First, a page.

But, yes, the biters are out in the twilight, some even during the thumping heat of the day.
There are constant reasons to be in the great outdoors – noisy, jumbo, gentle carpenter bees working the flower spikes of bear’s breeches, a buzzard riding the sky, the glimpse of a yellow-beaked Alpine chough, hollyhocks trumpeting the summer – but June is alive with newly hatched winged critters that want blood, hence we regularly slap our bare legs like dancers in leather shorts from Bavaria.
Maybe it is all the garlic I consume, or the toughness of hide, but for some reason they tend to spare me the intolerable pain and swelling inflicted on others, although my ankles itch as I write. What is far worse is the heaviness of heart.
There has been great sadness in the wake of shock. Our young pony, La Remoli, who came to live with us when she was just a few days old, died the day before her fifth birthday. In the delicate days that followed (and roll on) we have asked ourselves all the obvious questions, and have been comforted by the vets who tended her. A week earlier she had somehow pulled a tendon in her knee, her first illness of any description. She rallied, then was lame again, but it was not deemed a life-threatening condition. Then she was gone.
All of which, beyond the emptiness, leaves us with the dilemma of La Petita, her mother.
She paced and called into the night, so we put the word out that we can offer a home to a pony in need of one. That was four weeks ago.
La Petita has settled remarkably quickly – she spent her young life alone in fairly grim circumstances – but she must be grieving. We spend as much time with her as we can, tethering her close when we are working on the land, grooming and talking to her, while the hunt for a companion goes on, with the support of knowledgeable friends and the vets.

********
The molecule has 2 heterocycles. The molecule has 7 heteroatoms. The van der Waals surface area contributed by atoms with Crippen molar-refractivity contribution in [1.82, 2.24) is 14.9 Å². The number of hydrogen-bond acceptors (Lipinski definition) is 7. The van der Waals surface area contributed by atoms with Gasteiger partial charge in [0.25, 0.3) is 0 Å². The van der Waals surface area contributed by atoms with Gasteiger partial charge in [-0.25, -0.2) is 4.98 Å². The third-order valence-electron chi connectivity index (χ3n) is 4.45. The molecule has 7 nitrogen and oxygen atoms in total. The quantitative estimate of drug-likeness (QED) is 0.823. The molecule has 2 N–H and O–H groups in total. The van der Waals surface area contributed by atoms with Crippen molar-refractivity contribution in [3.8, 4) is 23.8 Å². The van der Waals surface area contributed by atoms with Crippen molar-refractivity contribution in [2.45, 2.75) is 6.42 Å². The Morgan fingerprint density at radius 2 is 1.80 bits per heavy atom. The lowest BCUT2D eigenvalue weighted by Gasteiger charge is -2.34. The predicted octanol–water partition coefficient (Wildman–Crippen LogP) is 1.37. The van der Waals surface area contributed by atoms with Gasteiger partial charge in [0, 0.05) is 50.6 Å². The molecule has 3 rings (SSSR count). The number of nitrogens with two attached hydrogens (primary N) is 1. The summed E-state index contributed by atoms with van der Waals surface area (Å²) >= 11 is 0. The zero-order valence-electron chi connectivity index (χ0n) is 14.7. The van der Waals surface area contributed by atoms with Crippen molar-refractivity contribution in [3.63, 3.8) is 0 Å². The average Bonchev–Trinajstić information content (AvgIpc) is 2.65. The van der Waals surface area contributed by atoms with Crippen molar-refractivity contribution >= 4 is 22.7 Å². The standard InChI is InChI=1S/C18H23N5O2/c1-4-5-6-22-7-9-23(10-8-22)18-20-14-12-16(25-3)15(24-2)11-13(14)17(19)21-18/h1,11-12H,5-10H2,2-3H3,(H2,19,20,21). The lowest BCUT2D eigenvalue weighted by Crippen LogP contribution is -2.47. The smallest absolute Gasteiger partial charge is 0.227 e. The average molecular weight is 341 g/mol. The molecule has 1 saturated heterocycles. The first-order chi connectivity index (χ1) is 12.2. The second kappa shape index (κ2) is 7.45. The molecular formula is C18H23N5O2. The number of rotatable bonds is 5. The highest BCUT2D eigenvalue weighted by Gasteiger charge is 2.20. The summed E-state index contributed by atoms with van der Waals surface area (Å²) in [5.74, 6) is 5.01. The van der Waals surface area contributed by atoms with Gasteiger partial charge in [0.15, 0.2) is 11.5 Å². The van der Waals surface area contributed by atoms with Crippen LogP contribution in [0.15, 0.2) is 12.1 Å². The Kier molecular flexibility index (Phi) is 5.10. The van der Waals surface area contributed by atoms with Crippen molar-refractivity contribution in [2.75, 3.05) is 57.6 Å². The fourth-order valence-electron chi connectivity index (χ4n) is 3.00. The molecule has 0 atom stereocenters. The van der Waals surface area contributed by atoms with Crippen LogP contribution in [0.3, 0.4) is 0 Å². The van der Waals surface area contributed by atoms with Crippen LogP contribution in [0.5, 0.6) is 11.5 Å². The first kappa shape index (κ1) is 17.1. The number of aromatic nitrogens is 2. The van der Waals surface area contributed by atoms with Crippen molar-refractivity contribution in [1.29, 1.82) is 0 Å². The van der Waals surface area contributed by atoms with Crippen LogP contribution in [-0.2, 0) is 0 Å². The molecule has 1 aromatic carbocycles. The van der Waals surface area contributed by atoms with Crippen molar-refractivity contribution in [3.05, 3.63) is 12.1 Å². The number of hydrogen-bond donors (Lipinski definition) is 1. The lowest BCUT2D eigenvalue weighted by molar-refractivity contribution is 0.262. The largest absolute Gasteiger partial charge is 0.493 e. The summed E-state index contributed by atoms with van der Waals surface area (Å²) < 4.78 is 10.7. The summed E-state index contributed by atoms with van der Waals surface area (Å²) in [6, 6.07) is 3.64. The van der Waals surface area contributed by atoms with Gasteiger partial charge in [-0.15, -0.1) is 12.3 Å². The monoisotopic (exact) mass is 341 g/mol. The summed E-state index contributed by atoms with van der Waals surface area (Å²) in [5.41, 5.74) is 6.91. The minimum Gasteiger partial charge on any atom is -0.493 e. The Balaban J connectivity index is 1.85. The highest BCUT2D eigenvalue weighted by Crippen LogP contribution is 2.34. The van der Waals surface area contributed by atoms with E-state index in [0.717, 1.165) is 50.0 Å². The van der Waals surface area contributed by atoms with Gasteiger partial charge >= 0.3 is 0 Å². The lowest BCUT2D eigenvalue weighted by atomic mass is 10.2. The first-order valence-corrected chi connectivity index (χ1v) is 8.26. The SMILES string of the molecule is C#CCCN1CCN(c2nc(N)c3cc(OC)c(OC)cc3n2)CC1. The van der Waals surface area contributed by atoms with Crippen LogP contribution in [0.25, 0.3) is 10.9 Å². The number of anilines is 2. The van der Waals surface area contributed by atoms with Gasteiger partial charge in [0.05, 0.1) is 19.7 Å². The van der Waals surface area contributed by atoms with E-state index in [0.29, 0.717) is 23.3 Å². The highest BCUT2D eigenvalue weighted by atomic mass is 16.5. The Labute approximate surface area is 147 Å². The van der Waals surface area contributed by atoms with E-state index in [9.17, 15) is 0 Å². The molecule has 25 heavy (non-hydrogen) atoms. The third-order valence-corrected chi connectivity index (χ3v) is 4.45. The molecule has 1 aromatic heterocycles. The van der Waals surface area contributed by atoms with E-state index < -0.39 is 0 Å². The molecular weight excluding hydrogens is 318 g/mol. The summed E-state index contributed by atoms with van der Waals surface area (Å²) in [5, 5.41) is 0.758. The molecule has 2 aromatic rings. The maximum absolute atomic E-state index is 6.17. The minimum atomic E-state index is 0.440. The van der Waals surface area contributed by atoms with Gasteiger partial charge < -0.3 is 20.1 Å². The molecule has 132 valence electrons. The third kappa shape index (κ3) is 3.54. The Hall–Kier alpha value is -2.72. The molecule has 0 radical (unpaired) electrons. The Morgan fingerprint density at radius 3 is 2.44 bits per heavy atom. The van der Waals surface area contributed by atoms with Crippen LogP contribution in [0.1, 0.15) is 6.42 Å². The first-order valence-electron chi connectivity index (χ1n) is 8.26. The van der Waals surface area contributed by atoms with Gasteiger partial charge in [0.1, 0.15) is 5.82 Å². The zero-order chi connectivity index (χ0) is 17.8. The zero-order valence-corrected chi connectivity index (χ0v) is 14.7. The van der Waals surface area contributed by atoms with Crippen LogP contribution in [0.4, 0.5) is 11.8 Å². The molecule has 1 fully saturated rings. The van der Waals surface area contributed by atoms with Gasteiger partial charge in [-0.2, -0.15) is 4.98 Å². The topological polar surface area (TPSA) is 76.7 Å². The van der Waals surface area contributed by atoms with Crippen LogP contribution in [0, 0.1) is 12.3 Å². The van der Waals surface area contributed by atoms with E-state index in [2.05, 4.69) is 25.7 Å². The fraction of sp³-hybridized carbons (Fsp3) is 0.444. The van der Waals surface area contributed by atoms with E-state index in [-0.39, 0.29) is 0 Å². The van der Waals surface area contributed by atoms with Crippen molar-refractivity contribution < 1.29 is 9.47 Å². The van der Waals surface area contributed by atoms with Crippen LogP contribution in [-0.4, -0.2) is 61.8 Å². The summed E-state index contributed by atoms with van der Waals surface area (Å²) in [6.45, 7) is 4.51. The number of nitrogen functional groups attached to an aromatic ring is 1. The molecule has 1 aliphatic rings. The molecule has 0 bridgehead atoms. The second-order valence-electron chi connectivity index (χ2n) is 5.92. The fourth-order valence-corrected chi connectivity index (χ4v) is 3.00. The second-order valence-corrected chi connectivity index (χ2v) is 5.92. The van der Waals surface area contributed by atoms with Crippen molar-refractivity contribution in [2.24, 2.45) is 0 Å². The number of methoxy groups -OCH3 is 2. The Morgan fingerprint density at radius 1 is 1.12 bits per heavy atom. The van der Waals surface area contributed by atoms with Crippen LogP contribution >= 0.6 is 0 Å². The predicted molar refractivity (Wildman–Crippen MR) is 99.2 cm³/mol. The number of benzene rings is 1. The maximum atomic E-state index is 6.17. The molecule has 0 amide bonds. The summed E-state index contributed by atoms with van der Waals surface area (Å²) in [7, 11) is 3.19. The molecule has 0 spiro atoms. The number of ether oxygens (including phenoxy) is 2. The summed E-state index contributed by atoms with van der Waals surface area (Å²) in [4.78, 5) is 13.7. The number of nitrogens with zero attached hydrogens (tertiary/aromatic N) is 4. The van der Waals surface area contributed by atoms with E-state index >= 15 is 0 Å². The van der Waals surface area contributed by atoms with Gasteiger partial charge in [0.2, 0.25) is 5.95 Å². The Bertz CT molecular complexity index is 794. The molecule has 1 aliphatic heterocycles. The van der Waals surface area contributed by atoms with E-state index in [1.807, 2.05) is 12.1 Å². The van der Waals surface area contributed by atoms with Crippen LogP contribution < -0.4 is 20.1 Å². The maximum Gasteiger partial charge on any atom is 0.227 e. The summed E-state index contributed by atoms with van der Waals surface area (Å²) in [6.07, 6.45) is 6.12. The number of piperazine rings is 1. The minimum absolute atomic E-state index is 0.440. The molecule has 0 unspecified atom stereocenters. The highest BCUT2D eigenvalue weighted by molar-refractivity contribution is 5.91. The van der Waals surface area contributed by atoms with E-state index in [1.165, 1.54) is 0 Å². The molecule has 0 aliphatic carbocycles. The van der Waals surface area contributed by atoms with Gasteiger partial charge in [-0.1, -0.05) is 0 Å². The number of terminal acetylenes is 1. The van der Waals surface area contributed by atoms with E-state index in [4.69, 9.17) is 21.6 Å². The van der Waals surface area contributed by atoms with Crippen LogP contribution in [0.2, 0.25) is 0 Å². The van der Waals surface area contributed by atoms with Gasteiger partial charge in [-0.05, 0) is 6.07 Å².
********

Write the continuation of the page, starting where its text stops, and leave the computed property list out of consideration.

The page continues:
Hand on heart I am loathed to rush into yet more responsibility, although there are two reasons why we probably will. Horses and ponies are herd animals, social creatures, and La Petita should not be alone. Nor is parting with her an option. The old girl is weaved into the Mother’s Garden story and our hearts and lives, and as our equestrian contacts advise, she has been so happy here. Some people have suggested that getting a goat or donkey might work, but the other matter we must balance is the yearning of our children. Joe Joe and Ella both want to ride, and already we know of heart-breaking rescue centres full of animals in need of freedom.
That would mean a horse rather a pony, so again I walk the land, gazing the earth, a muddle of ponderings and emotions. I promise to let you know what transpires.
Maggie’s appearance at the Gentleman’s Walk Farmers’ Market in Norwich a week ago was so enjoyable and rewarding, hence a big thank you to everyone who came to taste and buy our fresh olive oil.
Following her England visit, and as news of the website and our oil widens, the orders and new customers increase.
These include the The Hub Cafe and Gallery at 9 Netherconesford, King St, Norwich, and also Dolly’s Country Larder in King’s Parade, Cottingham, East Yorkshire.
Our shipments to the UK are increasing all the time, so see our online shop for details or, if you are a chef of deli owner, get in touch.
And the pies and fudge?
On the farmers’ market stall next to Maggie were Perfect Pies, the award winning Norfolk feasts made by Nell Montgomery and Sarah Pettegree of Bray’s Cottage, Hindolveston. Maggie even managed to get an intact pie back to Mother’s Garden, by way of apology for failing to organize a pork pie for Christmas breakfast. (My grandpa was from near Melton Mowbray and family traditions are to be devoured not sniffed at.) So I am a discerning connoisseur of pork pies and have to say, Nell and Sarah, it was, underlined, utterly magnificent.
Maggie also brought back some Fab Fudge, made by the market organisers Tracey Farrow and Jeff Betts. Cor and double cor.